Pomahaka catchment plan to manage water quality

Janet Gregory, from NZ Landcare Trust (centre, in green polo shirt) leads a Pomahaka catchment...
Janet Gregory, from NZ Landcare Trust (centre, in green polo shirt) leads a Pomahaka catchment stakeholders meeting on farm. Photo supplied.
Janet Gregory is passionate about both farming and the environment; a firm believer the two go ''hand-in-hand''.

One of the biggest challenges at the moment was the public perception of farming and its impact on water quality.

''So many people don't think farmers care about their water and they do,'' Mrs Gregory, who is NZ Landcare Trust Southland regional co-ordinator, said.

Farmers were ''doing heaps''; they wanted rivers swimmable for their families and future generations and that was the key driver. It was not just about meeting water quality standards and limits, she said.

Last July, the trust started a year-long project to bring together farmers and stakeholders to investigate a catchment plan for the Pomahaka.

The project, dubbed Pathway for the Pomahaka, focused on management practices that affected water quality.

The initiative was funded by the Ministry for Primary Industries through the Sustainable Farming Fund, with support from DairyNZ, Ravensdown, and Beef and Lamb New Zealand.

A stakeholders group was formed and five meetings were held during the year, looking at river management, riparian management, wetlands and weed management, river values, wintering, effluent and nutrient management, and hill country management.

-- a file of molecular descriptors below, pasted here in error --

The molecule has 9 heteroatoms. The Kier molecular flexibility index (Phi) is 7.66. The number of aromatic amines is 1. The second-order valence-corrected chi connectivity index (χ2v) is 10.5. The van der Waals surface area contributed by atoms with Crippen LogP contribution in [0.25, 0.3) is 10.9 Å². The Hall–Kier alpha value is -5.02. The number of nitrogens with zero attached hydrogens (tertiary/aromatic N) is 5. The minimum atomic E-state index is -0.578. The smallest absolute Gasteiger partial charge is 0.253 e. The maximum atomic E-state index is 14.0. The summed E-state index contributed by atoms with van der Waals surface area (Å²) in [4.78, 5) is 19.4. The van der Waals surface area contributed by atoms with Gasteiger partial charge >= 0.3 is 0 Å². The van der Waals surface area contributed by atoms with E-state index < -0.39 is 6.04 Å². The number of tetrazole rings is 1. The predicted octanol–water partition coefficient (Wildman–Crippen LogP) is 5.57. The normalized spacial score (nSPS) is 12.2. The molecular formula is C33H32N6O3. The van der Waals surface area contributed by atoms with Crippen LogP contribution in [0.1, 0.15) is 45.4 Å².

Issues in the catchment were identified, along with a range of options that farmers could implement and best practice to improve things. It was not just about water quality but also soil management.

Over the next year, it was hoped to set up tributary groups and that was starting to happen, Mrs Gregory said.

Farmers also decided to set up their own group, the Pomahaka Farmers Water Care Group.

She was thrilled by the number of farmers who had signed up, saying farmers needed to lead the discussions and investigations and look at what they did on-farm and how it affected their water.

Some of the group's work would include more monitoring in key tributaries within the overall catchment and and promoting best practice within the media, getting positive messages ''out there'' and promoting what water quality was and what the issues were.

The Otago Regional Council had agreed to fund the trust to continue facilitating and supporting the Pomahaka catchment programme in 2014-15 and Mrs Gregory would continue to work closely with the farmers' group and the Clutha Development Trust.

There was interest in setting up catchment groups in the rest of South Otago as well.

Originally from a farm on the Taieri, Mrs Gregory went into the Forest Service and trained as a ranger, then worked for the Department of Conservation after the demise of the Forest Service.

Following a move south, she started co-ordinating the Southland Biodiversity Forum, a role which has continued.

The contact with farmers was the highlight of her work and it was also rewarding.

There were some big challenges facing farmers, but those challenges were not insurmountable, she said.

Mrs Gregory has also been involved in a three-year deer industry project, working in key areas around management practices that improved soil and water management.

 

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